NEW YORK (TheStreet) -- In McDonald's (MCD) - Get Report, we had a modern day rarity: a CEO with a deservedly good reputation for acumen and accomplishment. But with Jim Skinner announcing his slightly unexpected retirement (everyone knew he was going, just not this early) we need the media to answer three questions right at the outset:
1) What is his successor's biggest strength?2) What is his successor's biggest weakness? 3) Does his successor appear poised to change or stay the course?
Unfortunately, traders have to string together different media accounts to get all three of these basic but essential questions answered. The Associated Press is one of several media outlets that does not deign to ask--let alone answer--any of these imperatives.
The Wall Street Journal, by happy contrast, lets traders know at the outset that Thompson has been the mind behind the company's wildly successful move into specialty coffee drinks, a good sign indeed. It also implies that Don Thompson probably won't veer too drastically from Skinner's proven course, a relief. But the Journal does not touch upon any possible limitation.
The New York Times, which does not touch its toe on the stay-the-course or strength issue, does get to a possible weakness: international markets are a growing portion of McDonald's business, but Thompson has never been posted overseas. That might be no drawback at all--Thompson has plenty of operational (at a distance) experience. The point is that Skinner was great and Thompson is next. Traders need to greet his arrival by answering the three basic questions the media failed to ask.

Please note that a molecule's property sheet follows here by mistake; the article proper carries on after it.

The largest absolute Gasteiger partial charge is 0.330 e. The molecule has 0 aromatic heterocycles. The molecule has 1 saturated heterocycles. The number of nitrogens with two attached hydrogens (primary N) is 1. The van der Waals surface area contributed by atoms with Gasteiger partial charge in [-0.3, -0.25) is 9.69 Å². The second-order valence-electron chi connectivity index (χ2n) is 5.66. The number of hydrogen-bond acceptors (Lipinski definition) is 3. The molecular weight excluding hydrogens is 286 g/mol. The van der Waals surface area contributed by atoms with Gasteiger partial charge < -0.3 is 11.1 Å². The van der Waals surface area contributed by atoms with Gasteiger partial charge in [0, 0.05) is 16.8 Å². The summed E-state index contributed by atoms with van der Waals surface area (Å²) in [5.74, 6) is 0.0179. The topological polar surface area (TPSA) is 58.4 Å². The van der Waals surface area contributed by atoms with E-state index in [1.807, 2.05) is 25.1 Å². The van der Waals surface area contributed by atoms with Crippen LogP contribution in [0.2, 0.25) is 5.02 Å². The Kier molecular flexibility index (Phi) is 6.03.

At the time of publication, Fuchs had no positions in any of the stocks mentioned in this column.
Marek Fuchs was a stockbroker for Shearson Lehman Brothers and a money manager before becoming a journalist who wrote The New York Times' "County Lines" column for six years. He also did back-up beat coverage of The New York Knicks for the paper's Sports section for two seasons and covered other professional and collegiate sports. He has contributed frequently to many of the Times' other sections, including National, Metro, Escapes, Style, Real Estate, Arts & Leisure, Travel, Money & Business, Circuits and the Op-Ed Page.
For his "Business Press Maven" column on how business and finance are covered by the media, Fuchs was named best business journalist critic in the nation by the Talking Biz website at The University of North Carolina School of Journalism and Mass Communication. Fuchs is a frequent speaker on the business media, in venues ranging from National Public Radio to the annual conference of the Society of American Business Editors and Writers.
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